We recognize, of course, that plaintiffs' presence in this country without authorization is impermissible under federal law. Standing alone, however, this transgression is insufficient to justify denying plaintiffs a portion of the damages to which they are otherwise entitled.

Under our precedent, civil recovery is foreclosed "if the plaintiff's conduct constituted a serious violation of the law and the injuries for which he seeks recovery were the direct result of that violation" ( Barker v Kallash, , 63 NY2d 19, 24 [1984]). Although recoveries have been denied to parties who have engaged in illegal activities, in those cases it was the work being performed that was outlawed ( see e.g. Spivak v Sachs, , 16 NY2d 163, 168 [1965]; see also Berg v Wilpon, 271 AD2d 629, 629-630 [2d Dept 2000]; Murray v Interurban St. Ry. Co., 118 App Div 35, 37 [1st Dept 1907]), whereas here, the construction work itself was entirely lawful. Moreover, neither IRCA nor any other federal or state statute makes it a crime to be an employed but undocumented alien, unless the alien secured employment through the use of false work authorization documentation. We also find it significant that the records here do not indicate that administrative proceedings or criminal prosecutions have been initiated against plaintiffs based on their presence or employment in this country.

Nor do we believe that the issue of mitigation of damages creates a conflict between state labor law and federal immigration law. Under our common-law doctrine of mitigation of damages, recovery for future lost earnings is subject to reduction by the amount of compensation that the injured party could have earned despite the injuries inflicted by the tortfeasor ( see generally Matter of Bello v Roswell Park Cancer Inst., 5 NY3d 170, 173 [2005]). Mitigation of damages is not implicated when a worker's injuries are so serious that the worker is physically unable to work. Here, plaintiffs have alleged serious, permanent injuries that impede their ability to be employed, allegations we must presume to be true at this preliminary stage of the litigation. Their situations are therefore readily distinguishable from the alien worker in Hoffman, who was not physically injured and could have sought new employment in violation of IRCA by tendering the same false documents that allowed him to work in the first place.

In any event, any conflict with IRCA's purposes that may arise from permitting an alien's lost wage claim to proceed to trial can be alleviated by permitting a jury to consider immigration status as one factor in its determination of the damages, if any, warranted under the Labor Law ( see e.g. Madeira v Affordable Hous. Found. Inc., 315 F Supp 2d at 507-508). An undocumented alien plaintiff could, for example, introduce proof that he had subsequently received or was in the process of obtaining the authorization documents required by IRCA and, consequently, would likely be authorized to obtain future employment in the United States. Conversely, a defendant in a Labor Law action could, for example, allege that a future wage award is not appropriate because work authorization has not been sought or approval was sought but denied. In other words, a jury's analysis of a future wage claim proffered by an undocumented alien is similar to a claim asserted by any other injured person in that the determination must be based on all of the relevant facts and circumstances presented in the case.[9]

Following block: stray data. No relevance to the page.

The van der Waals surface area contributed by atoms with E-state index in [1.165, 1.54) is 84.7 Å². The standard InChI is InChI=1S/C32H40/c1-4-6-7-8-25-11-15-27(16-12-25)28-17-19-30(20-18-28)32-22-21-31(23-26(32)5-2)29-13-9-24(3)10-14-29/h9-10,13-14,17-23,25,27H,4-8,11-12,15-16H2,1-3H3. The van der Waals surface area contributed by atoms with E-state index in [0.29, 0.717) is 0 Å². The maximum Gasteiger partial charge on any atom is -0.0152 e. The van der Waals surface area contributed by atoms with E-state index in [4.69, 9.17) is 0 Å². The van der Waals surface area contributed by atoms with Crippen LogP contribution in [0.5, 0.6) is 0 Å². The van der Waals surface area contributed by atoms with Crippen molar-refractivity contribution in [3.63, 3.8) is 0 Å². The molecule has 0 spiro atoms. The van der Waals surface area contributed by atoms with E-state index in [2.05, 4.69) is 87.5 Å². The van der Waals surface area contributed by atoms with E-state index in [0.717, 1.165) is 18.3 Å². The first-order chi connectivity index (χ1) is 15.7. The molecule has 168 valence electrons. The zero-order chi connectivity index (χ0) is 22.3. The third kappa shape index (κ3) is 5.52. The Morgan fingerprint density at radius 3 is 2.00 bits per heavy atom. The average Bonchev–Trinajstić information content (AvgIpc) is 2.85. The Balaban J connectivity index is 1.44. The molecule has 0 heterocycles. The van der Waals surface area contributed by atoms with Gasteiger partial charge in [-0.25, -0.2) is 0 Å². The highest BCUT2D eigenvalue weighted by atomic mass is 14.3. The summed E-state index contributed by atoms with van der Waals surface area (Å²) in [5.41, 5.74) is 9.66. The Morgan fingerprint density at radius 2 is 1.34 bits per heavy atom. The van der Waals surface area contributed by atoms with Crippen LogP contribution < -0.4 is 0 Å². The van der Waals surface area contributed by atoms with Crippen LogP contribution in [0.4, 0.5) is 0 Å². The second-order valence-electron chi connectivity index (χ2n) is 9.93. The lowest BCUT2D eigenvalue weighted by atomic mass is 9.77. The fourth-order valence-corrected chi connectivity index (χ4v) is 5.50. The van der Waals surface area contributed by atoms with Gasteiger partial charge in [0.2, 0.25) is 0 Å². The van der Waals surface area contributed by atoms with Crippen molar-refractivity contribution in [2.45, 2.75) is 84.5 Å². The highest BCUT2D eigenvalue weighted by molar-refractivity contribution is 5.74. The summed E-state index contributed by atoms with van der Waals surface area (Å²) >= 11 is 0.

In light of these considerations, defendants have not overridden the presumption against preemption afforded by the Supremacy Clause. In the context of Labor Law claims, a per se preclusion of recovery for lost wages would condone the employers' conduct in contravention of IRCA's requirements and promote unsafe work site practices, all of which encourages the employment of undocumented aliens and undermines the objectives that both IRCA and the state Labor Law were designed to accomplish. Moreover, there is no evidence in the records before us that plaintiffs (like the alien worker in Hoffman) tendered false documentation in violation of IRCA or that their employers satisfied their duty to verify plaintiffs' eligibility to work. In addition, plaintiffs have allegedly suffered physical injuries that have limited their ability to be employed, unlike the alien worker in Hoffman who suffered no bodily injury whatsoever. We therefore hold, on the records before us in these Labor Law §§ 200, 240 (1) and 241 (6) cases, and in the absence of proof that plaintiffs tendered false work authorization documents to obtain employment, that IRCA does not bar maintenance of a claim for lost wages by an undocumented alien.

Accordingly, in Balbuena, the order of the Appellate Division should be reversed, with costs, the order of Supreme Court reinstated and the certified question answered in the negative. In Majlinger, the order of the Appellate Division should be affirmed, with costs, and the certified question answered in the affirmative.

Balbuena et al. v IDR Realty, LLC et al., No. 19 Majlinger v Cassino Construction Corp. et al., No. 49 SSM 1

R. S. Smith, J. (dissenting):

The Court holds today that New York courts may award damages to compensate a plaintiff for the loss of an opportunity to work illegally. I would hold that such a recovery is barred by the rule of New York law that the courts will not aid in achieving the purpose of an illegal transaction. I would also hold that, if New York law does permit such a recovery, it is preempted by federal immigration law as interpreted in Hoffman Plastic Compounds, Inc. v NLRB (535 US 137 [2002]).